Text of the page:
In multiple sclerosis (MS), chronic lesions that appear hypointense on T1-weighted images are often referred to as T1 black holes (BHs). T1 hypointensity associated with acute inflammation, e.g., gadolinium-enhancing (Gd+) lesions, has a different pathobiology as it may reflect acute inflammatory edema and disappear over time. Chronic, or persistent, BHs do not enhance after contrast injection, and are usually required to persist for at least 6 months [5, 6]. In general, between 14 and 40% of new lesions develop into persistent BHs. This percentage depends on technical factors related to the acquisition and analysis, as well as biological factors. Chronic, persistent BHs are a marker for areas of irreversible severe tissue injury, including demyelination and axonal loss [79].

There has been an increase in recent years in the use of BHs as a surrogate marker to monitor therapeutic outcomes in clinical trials of disease-modifying therapies (DMTs) in MS [10]. Measuring the proportion of Gd+ or new/enlarging T2-weighted (NET2) hyperintense lesions that develop into chronic BHs is one approach to quantifying neuroprotective effects of therapy. The objective of these post hoc evaluations of the ADVANCE study was (1) to examine the correlation of clinical outcomes with NET2 or Gd+ lesions that evolve into chronic BHs, and (2) to investigate the efficacy of peginterferon beta-1a in reducing the evolution of NET2 lesions and Gd+ lesions to chronic BHs at 2 years in patients with RRMS.



The study design and patient population enrolled in the ADVANCE study have been described in detail previously [3]. In brief, patients aged 18–65 years who had a diagnosis of RRMS as defined by McDonald criteria 2005 [11] had a baseline Expanded Disability Status Scale (EDSS) score of ≤5.0, and had experienced ≥2 relapses within the last 3 years (including ≥1 relapse in the 12 months prior to randomization) were included in the study.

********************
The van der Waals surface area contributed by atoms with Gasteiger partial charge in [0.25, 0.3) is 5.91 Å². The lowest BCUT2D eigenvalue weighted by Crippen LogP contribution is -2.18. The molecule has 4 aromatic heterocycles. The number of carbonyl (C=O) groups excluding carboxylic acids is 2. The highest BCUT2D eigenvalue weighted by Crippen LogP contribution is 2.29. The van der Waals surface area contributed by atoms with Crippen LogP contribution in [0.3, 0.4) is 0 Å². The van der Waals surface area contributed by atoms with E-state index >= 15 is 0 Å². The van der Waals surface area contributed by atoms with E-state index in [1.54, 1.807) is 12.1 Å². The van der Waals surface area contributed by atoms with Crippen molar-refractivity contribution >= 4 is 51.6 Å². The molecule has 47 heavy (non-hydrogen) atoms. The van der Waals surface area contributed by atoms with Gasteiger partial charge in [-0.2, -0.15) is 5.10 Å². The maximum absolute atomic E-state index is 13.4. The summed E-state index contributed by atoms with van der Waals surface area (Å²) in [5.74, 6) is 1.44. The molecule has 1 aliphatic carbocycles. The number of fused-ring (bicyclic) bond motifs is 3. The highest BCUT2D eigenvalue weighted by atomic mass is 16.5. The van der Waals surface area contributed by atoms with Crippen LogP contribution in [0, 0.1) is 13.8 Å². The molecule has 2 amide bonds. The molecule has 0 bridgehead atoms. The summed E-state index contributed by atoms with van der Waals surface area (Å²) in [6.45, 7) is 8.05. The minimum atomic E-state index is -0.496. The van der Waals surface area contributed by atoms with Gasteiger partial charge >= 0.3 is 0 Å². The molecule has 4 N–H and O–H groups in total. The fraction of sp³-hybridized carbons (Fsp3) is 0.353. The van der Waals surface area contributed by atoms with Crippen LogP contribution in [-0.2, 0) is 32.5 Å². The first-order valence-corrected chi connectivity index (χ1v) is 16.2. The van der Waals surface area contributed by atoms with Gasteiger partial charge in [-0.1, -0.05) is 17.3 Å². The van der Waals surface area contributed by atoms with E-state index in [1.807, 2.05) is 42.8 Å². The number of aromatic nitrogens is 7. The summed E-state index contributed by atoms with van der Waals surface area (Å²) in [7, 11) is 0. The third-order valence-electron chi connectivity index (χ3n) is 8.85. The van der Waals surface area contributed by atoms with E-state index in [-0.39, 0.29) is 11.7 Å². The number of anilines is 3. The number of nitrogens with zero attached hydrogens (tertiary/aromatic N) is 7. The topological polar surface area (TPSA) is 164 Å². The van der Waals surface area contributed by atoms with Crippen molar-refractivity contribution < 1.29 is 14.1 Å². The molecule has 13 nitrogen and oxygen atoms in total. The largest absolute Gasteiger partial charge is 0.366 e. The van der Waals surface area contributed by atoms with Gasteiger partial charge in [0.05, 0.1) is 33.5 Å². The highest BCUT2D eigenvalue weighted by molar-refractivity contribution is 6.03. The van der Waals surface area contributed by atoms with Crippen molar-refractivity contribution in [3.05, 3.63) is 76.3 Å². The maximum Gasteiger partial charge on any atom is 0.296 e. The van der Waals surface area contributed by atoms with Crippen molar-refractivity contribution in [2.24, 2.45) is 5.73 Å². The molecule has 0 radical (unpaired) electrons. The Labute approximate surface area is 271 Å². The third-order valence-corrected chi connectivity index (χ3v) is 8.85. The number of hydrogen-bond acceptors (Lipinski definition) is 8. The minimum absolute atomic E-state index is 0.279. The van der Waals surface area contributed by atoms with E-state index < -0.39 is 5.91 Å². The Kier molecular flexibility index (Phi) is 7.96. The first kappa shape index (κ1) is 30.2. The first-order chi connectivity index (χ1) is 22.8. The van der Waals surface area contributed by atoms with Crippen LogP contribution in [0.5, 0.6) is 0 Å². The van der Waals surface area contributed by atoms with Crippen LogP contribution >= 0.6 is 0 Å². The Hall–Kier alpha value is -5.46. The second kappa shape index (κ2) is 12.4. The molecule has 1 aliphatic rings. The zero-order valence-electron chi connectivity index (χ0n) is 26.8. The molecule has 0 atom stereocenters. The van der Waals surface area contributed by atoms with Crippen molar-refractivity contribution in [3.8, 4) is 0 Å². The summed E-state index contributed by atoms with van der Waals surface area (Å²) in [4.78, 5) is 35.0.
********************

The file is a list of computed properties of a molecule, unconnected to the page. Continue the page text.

Patients were randomized 1:1:1 to receive self-administered SC treatment with placebo, peginterferon beta-1a 125 mcg every 2 weeks, or peginterferon beta-1a 125 mcg every 4 weeks. At the end of year 1, patients in the placebo group were re-randomized to SC peginterferon beta-1a every 2 or 4 weeks (“delayed-treatment” arms).

Outcome measures

MRI scans were performed at screening (baseline) and at weeks 24, 48, and 96, and were assessed centrally by an assessor blinded to treatment allocation. Relapses were defined as new or recurrent neurologic symptoms not associated with fever or infection, lasting ≥24 h, and accompanied by new objective neurologic findings upon evaluation by the examining neurologist. Relapses were confirmed by an Independent Neurology Evaluation Committee (INEC).

Image analysis

BHs were defined on post-contrast, T1-weighted (T1w), 3D gradient echo images as non-enhancing T1-hypointense lesions that co-localized with Gd+ or NET2-weighted lesions that had formed at least 12 months earlier. To qualify as a T1w hypointense lesion, the T1w signal intensity had to be less than 87% of the signal intensity of normal-appearing white matter on the same scan. This corresponded to a mean intensity less than that of cortical gray matter, and made the definition of black holes on the gradient echo scans comparable to the subjective T1 intensity threshold used in previous reports on spin-echo images. BHs also had to co-localize with T2-weighted hyperintense lesions. BH-lesion detection was performed initially using locally developed software. False-positive lesions identified by this software were corrected as necessary by expert readers.